The Higher ED Blog: What’s new in economic development research (fall 2015 edition, Part II)
Michelle Madden / November 16, 2015
Continuing from last week’s Higher ED Blog, this week we summarize interesting articles from the latest issues of Economic Development Quarterly and Regional Studies. These research roundup articles are published every four months or so to keep economic development practitioners on top of what’s happening in the academic world.
Do incubators really help businesses, or do they just pick winners?
The biggest challenge in measuring the performance of incubators is not knowing if an incubated firm would do better, worse, or the same if it had not joined the incubator. Some critics of these business support services have pointed out that they have excellent track records because they “pick winners” and filter out firms unlikely to succeed.
A group of researchers from the US were determined to overcome this selection bias and truly assess the impact of incubators. They created two groups of firms: one group contained incubated firms and the other contained similar types of firms that met the criteria for incubation but were not incubated. The researchers even took the comparison a step further and matched firms based on features like sector, size, and location (urban vs rural).
The results show that incubators have strong positive impact on job creation. Before the matching, incubated firms created 49 per cent more jobs. After matching, they created 58 per cent more jobs, indicating an even stronger effect of incubation. The authors think it comes down to the common practice of incubators providing easy access to business services (legal, financial, marketing, etc.). Non-incubated firms get an average of 0.04 business services per year, while those inside incubators receive 0.41 per year, a ten-fold difference. The incubator helps the firm access more information with less effort and cost, which allows them to focus on growth.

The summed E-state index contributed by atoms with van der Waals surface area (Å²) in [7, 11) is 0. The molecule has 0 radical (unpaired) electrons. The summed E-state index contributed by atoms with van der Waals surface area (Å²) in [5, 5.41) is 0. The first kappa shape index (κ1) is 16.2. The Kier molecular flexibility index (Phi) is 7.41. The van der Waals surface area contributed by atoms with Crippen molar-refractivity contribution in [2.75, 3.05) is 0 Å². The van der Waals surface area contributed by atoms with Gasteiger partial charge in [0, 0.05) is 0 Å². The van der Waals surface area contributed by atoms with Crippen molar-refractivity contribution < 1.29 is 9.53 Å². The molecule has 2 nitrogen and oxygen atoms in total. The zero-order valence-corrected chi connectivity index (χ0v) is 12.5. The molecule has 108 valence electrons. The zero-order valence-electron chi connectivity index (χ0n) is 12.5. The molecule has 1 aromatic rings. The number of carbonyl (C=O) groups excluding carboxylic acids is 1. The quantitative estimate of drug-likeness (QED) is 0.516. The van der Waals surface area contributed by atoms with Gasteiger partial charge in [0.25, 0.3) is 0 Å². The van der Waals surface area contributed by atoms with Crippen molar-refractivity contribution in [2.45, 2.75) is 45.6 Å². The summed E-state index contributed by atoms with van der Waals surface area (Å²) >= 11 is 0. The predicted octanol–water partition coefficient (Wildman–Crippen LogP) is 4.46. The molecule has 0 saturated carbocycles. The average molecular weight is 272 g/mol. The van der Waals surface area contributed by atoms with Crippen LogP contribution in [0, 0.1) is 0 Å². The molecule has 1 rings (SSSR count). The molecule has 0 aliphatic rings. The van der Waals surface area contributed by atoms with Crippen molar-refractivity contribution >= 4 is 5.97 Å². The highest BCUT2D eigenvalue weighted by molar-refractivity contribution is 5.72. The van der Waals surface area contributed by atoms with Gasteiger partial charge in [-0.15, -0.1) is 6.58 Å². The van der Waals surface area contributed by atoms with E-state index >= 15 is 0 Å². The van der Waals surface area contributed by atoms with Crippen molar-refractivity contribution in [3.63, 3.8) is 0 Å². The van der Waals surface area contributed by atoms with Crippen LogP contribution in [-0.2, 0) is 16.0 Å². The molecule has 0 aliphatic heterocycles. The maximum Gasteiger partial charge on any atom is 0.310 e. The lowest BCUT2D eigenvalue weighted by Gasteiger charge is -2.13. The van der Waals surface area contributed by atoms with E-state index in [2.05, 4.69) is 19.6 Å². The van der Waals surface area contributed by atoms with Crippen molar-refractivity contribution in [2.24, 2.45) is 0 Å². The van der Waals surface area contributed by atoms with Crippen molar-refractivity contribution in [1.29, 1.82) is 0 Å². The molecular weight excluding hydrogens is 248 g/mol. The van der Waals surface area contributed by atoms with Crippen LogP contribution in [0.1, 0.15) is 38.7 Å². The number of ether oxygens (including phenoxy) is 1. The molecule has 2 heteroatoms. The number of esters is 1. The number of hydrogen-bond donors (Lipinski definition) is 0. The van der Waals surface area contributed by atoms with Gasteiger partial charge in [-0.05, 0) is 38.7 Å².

Improving the productivity of local domestic manufacturing firms
The attraction of international firms has been a core economic development activity for decades. Research has shown that foreign multinational enterprises (MNEs) in the manufacturing sector can improve the productivity of domestic manufacturing firms in the same community through imitation, worker mobility, and vertical linkages. Fewer studies have examined the impact of MNEs in the services sector on domestic manufacturing firms.
Since services are becoming the dominant contributor to GDP in many countries, researchers in Italy wanted to know if productivity in local manufacturing firms was affected by the arrival of service sector MNEs in the community. They also wanted to explore whether co-location was an important driver, or if other forces were at work.
They found that service MNEs have a strong productivity spillover effect on local manufacturers. This is particularly true for customers of the MNE (more so than competitors or even suppliers), as it is in the foreign firms’ best interest to share knowledge with and improve the operations of their customers.
As for co-location, the results show that having an organizational relationship with service sector MNEs is more important than spatial proximity. Resource-sharing, meetings, short visits, and other communication and collaboration channels can be more significant than being located in the same community.
Economic developers trying to improve the productivity of their local manufacturing firms could consider asking about and offering to facilitate relationships between local manufacturing firms and their MNE suppliers as part of BR&E efforts.
Case study of the Louisville Enterprise Zone
Enterprise zones (EZ) are defined geographic areas, often struggling economically, where incentives are used to attract firms and encourage job creation. In the 1980s and 90s, US federal and state governments adopted enterprise zone programs, with mixed results. However, a review of the research done on these zones revealed that different research methods (using more appropriate spatial units, time spans, and data) may be more insightful. With that in mind, a researcher from the University of Louisville in Kentucky decided to do a post-program evaluation of the Louisville EZ, which was launched in the 1980s and terminated in 2003 for various economic and political reasons.
The Louisville EZ offered tax benefits to firms that provided benefits back to the zone. To qualify, the firms had to hire unemployed and underemployed people who lived in the zone, increase capital investment or workforce size, and deliver at least 50 per cent of its services within the zone. Firms that met these criteria were rewarded with tax exemptions on building materials, machinery, equipment, and vehicles, and wage subsidies (in the form of tax credits) for the formerly underemployed local workers.